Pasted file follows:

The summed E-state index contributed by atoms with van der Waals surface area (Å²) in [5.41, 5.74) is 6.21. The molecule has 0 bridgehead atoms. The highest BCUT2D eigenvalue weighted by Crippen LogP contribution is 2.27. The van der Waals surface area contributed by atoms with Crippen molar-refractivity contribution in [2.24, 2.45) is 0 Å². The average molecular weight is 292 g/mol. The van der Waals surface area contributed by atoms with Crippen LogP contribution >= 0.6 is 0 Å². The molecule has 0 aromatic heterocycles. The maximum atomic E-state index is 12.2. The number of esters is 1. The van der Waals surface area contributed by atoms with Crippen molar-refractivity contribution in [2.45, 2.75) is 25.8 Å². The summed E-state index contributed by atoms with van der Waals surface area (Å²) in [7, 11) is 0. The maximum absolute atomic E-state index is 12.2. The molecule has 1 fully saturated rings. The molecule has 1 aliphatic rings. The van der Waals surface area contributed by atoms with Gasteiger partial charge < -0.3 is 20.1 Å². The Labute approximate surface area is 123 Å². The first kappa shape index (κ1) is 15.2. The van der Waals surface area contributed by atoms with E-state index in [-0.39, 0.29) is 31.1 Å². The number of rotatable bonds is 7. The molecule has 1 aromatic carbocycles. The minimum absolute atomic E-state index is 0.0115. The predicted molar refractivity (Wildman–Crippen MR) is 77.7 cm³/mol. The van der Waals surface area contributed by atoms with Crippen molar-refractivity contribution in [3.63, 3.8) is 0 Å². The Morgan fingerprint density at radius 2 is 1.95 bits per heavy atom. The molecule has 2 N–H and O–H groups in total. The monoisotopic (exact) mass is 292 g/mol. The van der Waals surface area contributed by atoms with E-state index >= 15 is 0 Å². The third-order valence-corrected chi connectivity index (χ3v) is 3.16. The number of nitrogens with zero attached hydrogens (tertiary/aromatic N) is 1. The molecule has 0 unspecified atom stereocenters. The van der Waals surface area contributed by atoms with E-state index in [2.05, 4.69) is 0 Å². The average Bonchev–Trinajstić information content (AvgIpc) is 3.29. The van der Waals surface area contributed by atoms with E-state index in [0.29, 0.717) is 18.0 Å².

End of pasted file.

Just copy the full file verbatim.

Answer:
The summed E-state index contributed by atoms with van der Waals surface area (Å²) in [5.41, 5.74) is 6.21. The molecule has 0 bridgehead atoms. The highest BCUT2D eigenvalue weighted by Crippen LogP contribution is 2.27. The van der Waals surface area contributed by atoms with Crippen molar-refractivity contribution in [2.24, 2.45) is 0 Å². The average molecular weight is 292 g/mol. The van der Waals surface area contributed by atoms with Crippen LogP contribution >= 0.6 is 0 Å². The molecule has 0 aromatic heterocycles. The maximum atomic E-state index is 12.2. The number of esters is 1. The van der Waals surface area contributed by atoms with Crippen molar-refractivity contribution in [2.45, 2.75) is 25.8 Å². The summed E-state index contributed by atoms with van der Waals surface area (Å²) in [7, 11) is 0. The maximum absolute atomic E-state index is 12.2. The molecule has 1 fully saturated rings. The molecule has 1 aliphatic rings. The van der Waals surface area contributed by atoms with Gasteiger partial charge < -0.3 is 20.1 Å². The Labute approximate surface area is 123 Å². The first kappa shape index (κ1) is 15.2. The van der Waals surface area contributed by atoms with E-state index in [-0.39, 0.29) is 31.1 Å². The number of rotatable bonds is 7. The molecule has 1 aromatic carbocycles. The minimum absolute atomic E-state index is 0.0115. The predicted molar refractivity (Wildman–Crippen MR) is 77.7 cm³/mol. The van der Waals surface area contributed by atoms with Crippen molar-refractivity contribution in [3.63, 3.8) is 0 Å². The Morgan fingerprint density at radius 2 is 1.95 bits per heavy atom. The molecule has 2 N–H and O–H groups in total. The monoisotopic (exact) mass is 292 g/mol. The van der Waals surface area contributed by atoms with E-state index >= 15 is 0 Å². The third-order valence-corrected chi connectivity index (χ3v) is 3.16. The number of nitrogens with zero attached hydrogens (tertiary/aromatic N) is 1. The molecule has 0 unspecified atom stereocenters. The van der Waals surface area contributed by atoms with E-state index in [2.05, 4.69) is 0 Å². The average Bonchev–Trinajstić information content (AvgIpc) is 3.29. The van der Waals surface area contributed by atoms with E-state index in [0.29, 0.717) is 18.0 Å².